This study is a dissertation project developed by Dornell Pete (Dine’), Principal Investigator, and her dissertation committee from the University of Washington
in Seattle, WA.
Welcome to the ASSESSING THE GUT MICROBIOTA AND INDIVIDUAL DIET (‘ABID) STUDY IN THE NAVAJO
The Navajo ABID study is focused on factors that impact stomach health
such as bacterial infections like Helicobacter pylori infections and diet.
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ABOUT NAVAJO ABID STUDY
The Assessing the Gut Microbiota and Individual Diet (‘ABID) Study, led by Dornell Pete (Dine’ PhD Doctoral Student) and Dr. Amanda Phipps (Dissertation Chair, Associate Professor) from the University of Washington, is a dissertation project focused on studying risk factors for stomach cancer. In this study we will enroll at least 150 participants, focusing on adults living in the Northern Navajo Agency and Fort Defiance Agency.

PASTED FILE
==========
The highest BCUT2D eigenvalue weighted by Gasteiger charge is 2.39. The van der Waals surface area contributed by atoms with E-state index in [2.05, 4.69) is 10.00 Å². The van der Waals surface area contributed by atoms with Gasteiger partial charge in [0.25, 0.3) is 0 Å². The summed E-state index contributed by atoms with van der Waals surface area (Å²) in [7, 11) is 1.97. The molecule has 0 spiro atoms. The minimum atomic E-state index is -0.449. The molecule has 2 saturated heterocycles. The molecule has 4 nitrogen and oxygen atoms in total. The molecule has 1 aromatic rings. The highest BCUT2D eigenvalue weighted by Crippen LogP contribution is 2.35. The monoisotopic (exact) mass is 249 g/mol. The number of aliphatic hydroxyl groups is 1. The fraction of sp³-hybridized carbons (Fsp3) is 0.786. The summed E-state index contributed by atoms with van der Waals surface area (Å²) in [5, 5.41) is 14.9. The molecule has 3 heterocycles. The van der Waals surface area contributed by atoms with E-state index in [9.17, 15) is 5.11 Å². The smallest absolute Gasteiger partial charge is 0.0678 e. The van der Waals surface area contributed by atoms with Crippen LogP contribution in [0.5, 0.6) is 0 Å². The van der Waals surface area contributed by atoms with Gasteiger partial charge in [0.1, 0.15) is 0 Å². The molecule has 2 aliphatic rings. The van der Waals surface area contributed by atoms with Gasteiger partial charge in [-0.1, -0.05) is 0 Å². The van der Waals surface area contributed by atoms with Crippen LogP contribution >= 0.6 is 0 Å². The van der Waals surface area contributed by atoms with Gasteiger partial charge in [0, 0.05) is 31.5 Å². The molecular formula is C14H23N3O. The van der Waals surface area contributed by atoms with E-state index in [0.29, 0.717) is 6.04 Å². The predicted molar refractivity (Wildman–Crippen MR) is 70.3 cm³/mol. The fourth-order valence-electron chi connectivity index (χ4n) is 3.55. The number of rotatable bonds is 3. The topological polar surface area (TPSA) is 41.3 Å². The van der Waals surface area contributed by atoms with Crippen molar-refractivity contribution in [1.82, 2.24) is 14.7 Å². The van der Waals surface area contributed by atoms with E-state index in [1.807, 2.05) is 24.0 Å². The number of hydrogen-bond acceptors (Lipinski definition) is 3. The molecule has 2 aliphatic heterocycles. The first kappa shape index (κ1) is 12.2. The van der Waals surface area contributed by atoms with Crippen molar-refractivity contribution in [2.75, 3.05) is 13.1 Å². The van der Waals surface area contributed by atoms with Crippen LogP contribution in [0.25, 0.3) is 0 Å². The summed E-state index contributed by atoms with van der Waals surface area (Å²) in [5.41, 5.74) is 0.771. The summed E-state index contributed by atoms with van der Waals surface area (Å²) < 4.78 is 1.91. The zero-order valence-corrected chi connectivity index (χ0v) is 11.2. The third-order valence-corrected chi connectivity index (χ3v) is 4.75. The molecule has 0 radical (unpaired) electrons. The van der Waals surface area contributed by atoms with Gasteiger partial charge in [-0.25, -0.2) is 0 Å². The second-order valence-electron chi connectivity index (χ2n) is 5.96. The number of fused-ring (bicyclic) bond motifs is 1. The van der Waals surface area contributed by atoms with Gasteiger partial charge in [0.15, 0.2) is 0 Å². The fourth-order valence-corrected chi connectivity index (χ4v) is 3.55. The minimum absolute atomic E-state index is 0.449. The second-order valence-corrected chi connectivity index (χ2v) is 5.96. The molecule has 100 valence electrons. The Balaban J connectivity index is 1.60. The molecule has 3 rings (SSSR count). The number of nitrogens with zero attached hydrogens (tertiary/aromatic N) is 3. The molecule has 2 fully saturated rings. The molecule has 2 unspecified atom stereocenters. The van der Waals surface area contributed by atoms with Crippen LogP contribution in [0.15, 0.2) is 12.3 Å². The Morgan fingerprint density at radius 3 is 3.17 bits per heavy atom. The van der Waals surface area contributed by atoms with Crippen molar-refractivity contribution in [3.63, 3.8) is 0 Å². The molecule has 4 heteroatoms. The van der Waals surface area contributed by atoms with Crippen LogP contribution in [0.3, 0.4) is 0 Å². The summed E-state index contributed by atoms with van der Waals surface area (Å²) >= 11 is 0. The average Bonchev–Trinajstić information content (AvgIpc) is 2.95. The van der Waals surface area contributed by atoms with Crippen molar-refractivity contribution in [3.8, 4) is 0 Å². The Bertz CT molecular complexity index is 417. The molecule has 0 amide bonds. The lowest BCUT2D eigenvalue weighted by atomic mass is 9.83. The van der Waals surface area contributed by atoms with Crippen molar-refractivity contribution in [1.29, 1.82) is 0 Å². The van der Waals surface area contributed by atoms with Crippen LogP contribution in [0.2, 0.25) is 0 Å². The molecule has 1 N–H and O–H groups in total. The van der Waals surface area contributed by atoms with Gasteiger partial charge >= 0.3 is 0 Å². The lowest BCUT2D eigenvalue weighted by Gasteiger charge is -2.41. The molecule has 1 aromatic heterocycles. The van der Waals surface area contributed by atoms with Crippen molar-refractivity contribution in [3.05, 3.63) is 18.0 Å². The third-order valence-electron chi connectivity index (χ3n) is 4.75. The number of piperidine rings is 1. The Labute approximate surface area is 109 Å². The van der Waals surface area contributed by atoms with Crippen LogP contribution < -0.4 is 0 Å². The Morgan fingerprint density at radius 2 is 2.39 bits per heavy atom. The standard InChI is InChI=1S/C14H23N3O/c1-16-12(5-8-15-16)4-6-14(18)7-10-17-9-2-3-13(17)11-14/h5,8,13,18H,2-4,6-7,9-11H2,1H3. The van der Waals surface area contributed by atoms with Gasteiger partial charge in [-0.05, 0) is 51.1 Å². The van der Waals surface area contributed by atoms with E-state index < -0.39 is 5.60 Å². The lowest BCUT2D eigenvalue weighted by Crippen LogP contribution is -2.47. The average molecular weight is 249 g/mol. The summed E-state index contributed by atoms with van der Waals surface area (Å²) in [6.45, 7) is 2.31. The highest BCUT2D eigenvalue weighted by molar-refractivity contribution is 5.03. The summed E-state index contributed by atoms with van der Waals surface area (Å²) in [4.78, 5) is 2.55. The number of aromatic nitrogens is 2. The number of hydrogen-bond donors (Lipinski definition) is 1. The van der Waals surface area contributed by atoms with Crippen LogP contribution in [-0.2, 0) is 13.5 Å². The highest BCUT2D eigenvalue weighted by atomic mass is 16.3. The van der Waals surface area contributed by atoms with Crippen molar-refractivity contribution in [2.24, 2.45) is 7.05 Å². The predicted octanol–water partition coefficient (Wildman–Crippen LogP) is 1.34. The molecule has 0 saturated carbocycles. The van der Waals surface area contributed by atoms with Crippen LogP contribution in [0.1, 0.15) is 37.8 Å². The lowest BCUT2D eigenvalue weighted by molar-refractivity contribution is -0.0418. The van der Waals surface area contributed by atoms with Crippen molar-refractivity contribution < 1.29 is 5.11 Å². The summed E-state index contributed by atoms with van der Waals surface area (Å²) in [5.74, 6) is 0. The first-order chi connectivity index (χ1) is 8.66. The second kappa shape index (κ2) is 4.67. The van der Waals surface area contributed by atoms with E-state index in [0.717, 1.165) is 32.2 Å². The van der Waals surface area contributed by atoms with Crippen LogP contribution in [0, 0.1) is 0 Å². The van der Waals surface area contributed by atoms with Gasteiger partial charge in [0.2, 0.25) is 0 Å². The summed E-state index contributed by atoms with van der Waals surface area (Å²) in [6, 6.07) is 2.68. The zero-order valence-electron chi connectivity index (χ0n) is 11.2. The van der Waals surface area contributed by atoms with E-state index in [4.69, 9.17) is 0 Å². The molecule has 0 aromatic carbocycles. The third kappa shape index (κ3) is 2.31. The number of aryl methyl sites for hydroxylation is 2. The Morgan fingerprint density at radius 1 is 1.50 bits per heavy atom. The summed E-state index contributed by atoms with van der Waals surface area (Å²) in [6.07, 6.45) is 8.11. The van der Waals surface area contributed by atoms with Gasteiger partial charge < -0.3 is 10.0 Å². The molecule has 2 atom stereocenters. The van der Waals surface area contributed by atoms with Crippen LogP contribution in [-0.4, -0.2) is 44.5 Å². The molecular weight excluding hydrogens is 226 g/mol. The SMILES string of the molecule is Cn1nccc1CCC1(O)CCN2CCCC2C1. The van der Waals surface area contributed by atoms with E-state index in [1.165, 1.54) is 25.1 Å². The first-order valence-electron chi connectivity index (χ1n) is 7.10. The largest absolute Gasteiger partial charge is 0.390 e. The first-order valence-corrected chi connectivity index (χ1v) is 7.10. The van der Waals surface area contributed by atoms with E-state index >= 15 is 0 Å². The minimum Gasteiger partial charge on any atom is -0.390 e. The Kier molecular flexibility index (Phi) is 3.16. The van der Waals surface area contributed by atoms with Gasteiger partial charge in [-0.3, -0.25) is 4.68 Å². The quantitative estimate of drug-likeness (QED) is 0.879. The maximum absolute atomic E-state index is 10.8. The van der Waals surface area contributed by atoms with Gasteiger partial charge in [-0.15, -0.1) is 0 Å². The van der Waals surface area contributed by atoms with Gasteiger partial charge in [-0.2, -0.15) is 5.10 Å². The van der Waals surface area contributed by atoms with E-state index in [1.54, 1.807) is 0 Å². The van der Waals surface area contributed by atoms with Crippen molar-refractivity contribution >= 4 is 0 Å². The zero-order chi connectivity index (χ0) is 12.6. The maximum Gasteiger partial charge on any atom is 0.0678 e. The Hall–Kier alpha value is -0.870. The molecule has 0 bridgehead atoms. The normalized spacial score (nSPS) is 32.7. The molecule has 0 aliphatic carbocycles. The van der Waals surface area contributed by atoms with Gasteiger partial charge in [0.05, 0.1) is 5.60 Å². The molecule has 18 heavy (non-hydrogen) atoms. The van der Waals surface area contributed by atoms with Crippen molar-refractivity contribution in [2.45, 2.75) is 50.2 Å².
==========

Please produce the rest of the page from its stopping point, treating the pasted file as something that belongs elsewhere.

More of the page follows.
Cancer is an important health issue and is the second leading cause of death among the Navajo people. Stomach cancer specifically has greatly impacted the lives of the Navajo people over the years; with a 3.5 times higher rate of stomach cancer diagnoses among Navajo people compared to the general Arizona and New Mexico population. The ‘ABID Study aims to better understand risk factors for stomach cancer in the Navajo, such as stomach infections (Helicobacter pylori infection) and diet patterns.
Conducting research on risk factors for stomach cancer can tell us about how we can improve and strengthen cancer prevention for the Navajo people, such as bringing more awareness and education around reducing the risk for stomach cancer. This study can fill a critical gap in our understanding of the relationship between Helicobacter pylori infections and diet in Navajo people residing in the Northern Navajo and Fort Defiance agencies of the Navajo Nation.
Through this study, we hope to answer the following questions:
How common is infection with Helicobacter pylori among Navajo adults? (H. pylori is a bacteria that has been shown to increase stomach cancer risk)
How does diet affect Helicobacter pylori infection?
This study is approved by the Navajo Nation Human Research Review Board (NNR-20.384T) and the University of Washington Human Subjects Division (STUDY00011217).